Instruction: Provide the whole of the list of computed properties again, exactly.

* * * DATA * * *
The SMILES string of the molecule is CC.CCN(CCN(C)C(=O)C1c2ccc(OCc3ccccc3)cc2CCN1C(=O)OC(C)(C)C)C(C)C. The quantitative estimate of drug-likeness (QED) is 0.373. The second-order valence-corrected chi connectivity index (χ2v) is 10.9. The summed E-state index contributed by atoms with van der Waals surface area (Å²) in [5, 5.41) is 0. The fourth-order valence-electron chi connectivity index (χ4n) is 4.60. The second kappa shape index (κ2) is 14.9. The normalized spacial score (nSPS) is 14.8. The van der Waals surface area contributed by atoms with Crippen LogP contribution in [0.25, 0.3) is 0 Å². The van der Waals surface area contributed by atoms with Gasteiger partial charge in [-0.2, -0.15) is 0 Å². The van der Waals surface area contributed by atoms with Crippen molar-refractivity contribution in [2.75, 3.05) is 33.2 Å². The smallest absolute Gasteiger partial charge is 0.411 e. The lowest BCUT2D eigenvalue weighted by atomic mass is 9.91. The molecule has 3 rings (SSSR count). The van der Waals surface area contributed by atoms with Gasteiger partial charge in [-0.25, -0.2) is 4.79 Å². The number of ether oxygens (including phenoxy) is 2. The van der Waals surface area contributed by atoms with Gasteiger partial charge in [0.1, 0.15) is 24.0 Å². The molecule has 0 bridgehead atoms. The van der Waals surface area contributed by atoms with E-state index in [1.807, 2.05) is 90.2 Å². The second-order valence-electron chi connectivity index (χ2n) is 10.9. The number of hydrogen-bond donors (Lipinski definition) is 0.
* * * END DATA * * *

The SMILES string of the molecule is CC.CCN(CCN(C)C(=O)C1c2ccc(OCc3ccccc3)cc2CCN1C(=O)OC(C)(C)C)C(C)C. The quantitative estimate of drug-likeness (QED) is 0.373. The second-order valence-corrected chi connectivity index (χ2v) is 10.9. The summed E-state index contributed by atoms with van der Waals surface area (Å²) in [5, 5.41) is 0. The fourth-order valence-electron chi connectivity index (χ4n) is 4.60. The second kappa shape index (κ2) is 14.9. The normalized spacial score (nSPS) is 14.8. The van der Waals surface area contributed by atoms with Crippen LogP contribution in [0.25, 0.3) is 0 Å². The van der Waals surface area contributed by atoms with Gasteiger partial charge in [-0.2, -0.15) is 0 Å². The van der Waals surface area contributed by atoms with Crippen molar-refractivity contribution in [2.75, 3.05) is 33.2 Å². The smallest absolute Gasteiger partial charge is 0.411 e. The lowest BCUT2D eigenvalue weighted by atomic mass is 9.91. The molecule has 3 rings (SSSR count). The van der Waals surface area contributed by atoms with Gasteiger partial charge in [-0.25, -0.2) is 4.79 Å². The number of ether oxygens (including phenoxy) is 2. The van der Waals surface area contributed by atoms with Gasteiger partial charge in [0.1, 0.15) is 24.0 Å². The molecule has 0 bridgehead atoms. The van der Waals surface area contributed by atoms with E-state index in [1.807, 2.05) is 90.2 Å². The second-order valence-electron chi connectivity index (χ2n) is 10.9. The number of hydrogen-bond donors (Lipinski definition) is 0.